Flooded streets, tornadoes, blackouts: Cristobal storm came close to the USA
US states overlooking the Gulf of Mexico, June 7, faced with heavy rain caused by a tropical storm Cristobal. The storm has already led to the formation of a tornado in Florida. Forecasters predict that new tornadoes, as well as strong winds and storm surges, threaten most of the coast, writes ABC News.
In Louisiana and Mississippi, even before the storm came ashore, roads flooded due to heavy rains, and thousands of people were left without electricity. According to forecasts, the storm should make landfall in Louisiana in the late evening of June 7.
Weather forecasters warn that bad weather will affect a vast territory stretching hundreds of miles north of Louisiana. Southeast Louisiana and southern Mississippi will be hit hardest by storms, where in some places it can rain up to 12 inches (30 cm) of rain and storm surges can reach five feet (1,5 meters).
“These are very heavy, tropical rainfalls,” said National Hurricane Center Director Ken Graham.
A storm can also lead to tornadoes in parts of Alabama, Louisiana, Mississippi, and Florida.
On June 7, it rained intermittently in the famous French Quarter of New Orleans, but the streets were almost deserted, because many enterprises were closed because of the coronavirus.
Daniel Priestman went for groceries to the store. According to him, he did not see people furiously sweeping everything off the shelves, as it was before other storms. He suggested that people had already stocked up enough because of the coronavirus, and might also be “scared and stricken” with the coronavirus, recent police violence and protests.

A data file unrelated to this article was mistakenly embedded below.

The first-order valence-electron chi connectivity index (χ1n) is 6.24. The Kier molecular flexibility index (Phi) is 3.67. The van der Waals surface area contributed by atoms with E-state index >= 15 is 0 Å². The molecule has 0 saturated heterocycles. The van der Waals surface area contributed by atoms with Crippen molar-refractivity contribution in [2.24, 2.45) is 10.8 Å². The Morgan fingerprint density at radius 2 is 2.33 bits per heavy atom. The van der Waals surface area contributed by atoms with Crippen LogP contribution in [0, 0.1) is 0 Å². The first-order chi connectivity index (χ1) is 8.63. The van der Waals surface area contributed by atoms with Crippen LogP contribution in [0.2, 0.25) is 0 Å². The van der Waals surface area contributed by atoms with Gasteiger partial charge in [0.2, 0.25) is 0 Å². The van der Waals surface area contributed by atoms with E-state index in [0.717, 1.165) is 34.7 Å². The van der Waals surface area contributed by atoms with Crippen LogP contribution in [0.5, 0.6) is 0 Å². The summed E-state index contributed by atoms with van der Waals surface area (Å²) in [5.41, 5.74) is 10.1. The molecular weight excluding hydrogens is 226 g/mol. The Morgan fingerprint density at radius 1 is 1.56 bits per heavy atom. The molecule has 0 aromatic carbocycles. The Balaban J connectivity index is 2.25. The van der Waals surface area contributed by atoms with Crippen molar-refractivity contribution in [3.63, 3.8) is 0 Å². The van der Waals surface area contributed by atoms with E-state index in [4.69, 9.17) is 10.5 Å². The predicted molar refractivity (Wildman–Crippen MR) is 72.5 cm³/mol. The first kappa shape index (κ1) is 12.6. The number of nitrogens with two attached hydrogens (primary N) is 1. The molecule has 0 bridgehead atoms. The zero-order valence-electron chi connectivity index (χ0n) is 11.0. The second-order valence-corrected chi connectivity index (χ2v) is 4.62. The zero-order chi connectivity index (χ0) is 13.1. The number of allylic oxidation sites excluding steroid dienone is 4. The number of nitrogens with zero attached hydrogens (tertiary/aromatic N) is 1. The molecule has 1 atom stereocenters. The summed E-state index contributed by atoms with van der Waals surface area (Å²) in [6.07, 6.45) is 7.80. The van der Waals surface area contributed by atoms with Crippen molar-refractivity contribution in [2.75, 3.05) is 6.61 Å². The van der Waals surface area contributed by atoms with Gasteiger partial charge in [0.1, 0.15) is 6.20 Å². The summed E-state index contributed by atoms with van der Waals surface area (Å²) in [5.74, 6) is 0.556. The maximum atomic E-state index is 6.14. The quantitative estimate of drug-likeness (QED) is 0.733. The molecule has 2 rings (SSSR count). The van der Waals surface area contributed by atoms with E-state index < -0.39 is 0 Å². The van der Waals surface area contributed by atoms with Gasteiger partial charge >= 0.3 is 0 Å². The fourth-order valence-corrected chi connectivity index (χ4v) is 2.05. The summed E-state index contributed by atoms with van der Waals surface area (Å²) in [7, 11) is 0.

“They seem to have come to terms with what is happening. It happens, ”he said.
The New Orleans Sewerage and Water Supply Board stated that the urban sewer system is limited and outdated, so residents should avoid underground passages and low-lying areas where water can accumulate due to rains and floods.
Residents of the Grand Island in Louisiana were evacuated, highways there are already flooded, most of the island is impassable.
Tropical Storm #cristobal has put much of Grand Isle, LA under water which "backed" in from Barataria Bay. The pumps that aren't submerged are up and running but it may take several days to get all of it off the streets. We're live on @weatherchannel #Flood @NWSNewOrleans pic.twitter.com/ZRqDBQlc8K
- Mike Seidel (@mikeseidel) June 7, 2020
The Louisiana National Guard has trained dozens of high-altitude vehicles and rescue boats and is ready, if necessary, to immediately go to rescue operations in the southern part of the state.
In Biloxi, Mississippi, by the morning of June 7, the pier was almost flooded. The National Hurricane Center in Miami said that squalls with tropical winds reached the mouth of the Mississippi River and conditions are expected to worsen.
The strength of the wind in a Cristobal storm reaches 50 mph (85 km / h), it moves north at a speed of 5 mph (8 km / h). He had not yet reached the shore, but made himself felt on American territory as early as the evening of July 6, causing a tornado not far from the center of Orlando. The phenomenon was recorded around 19:30, injuries and injuries were not reported, but the whirlwind broke trees and led to interruptions in the power supply.
Scott Kelly, a meteorologist at the National Weather Service, said the tornado was directly related to the storm that caused changes in atmospheric pressure and suitable conditions for the formation of the vortex.
Tropical storm warnings have been issued in cities across the northern Gulf Coast, from Intracostal, Louisiana, to the border areas between Alabama and Florida.
According to weather forecasts, the center of the storm will land in Louisiana on Sunday evening or Monday morning, and then head north through Arkansas and Missouri.
Louisiana Governor John Bel Edwards declared a state of emergency to prepare for the arrival of the storm.
The authorities of Jefferson-Paris, a suburb of New Orleans, called for the voluntary evacuation of coastal residents due to the threat of storm surges, tides and heavy rains. Residents were asked to move cars, boats and campers to elevations.
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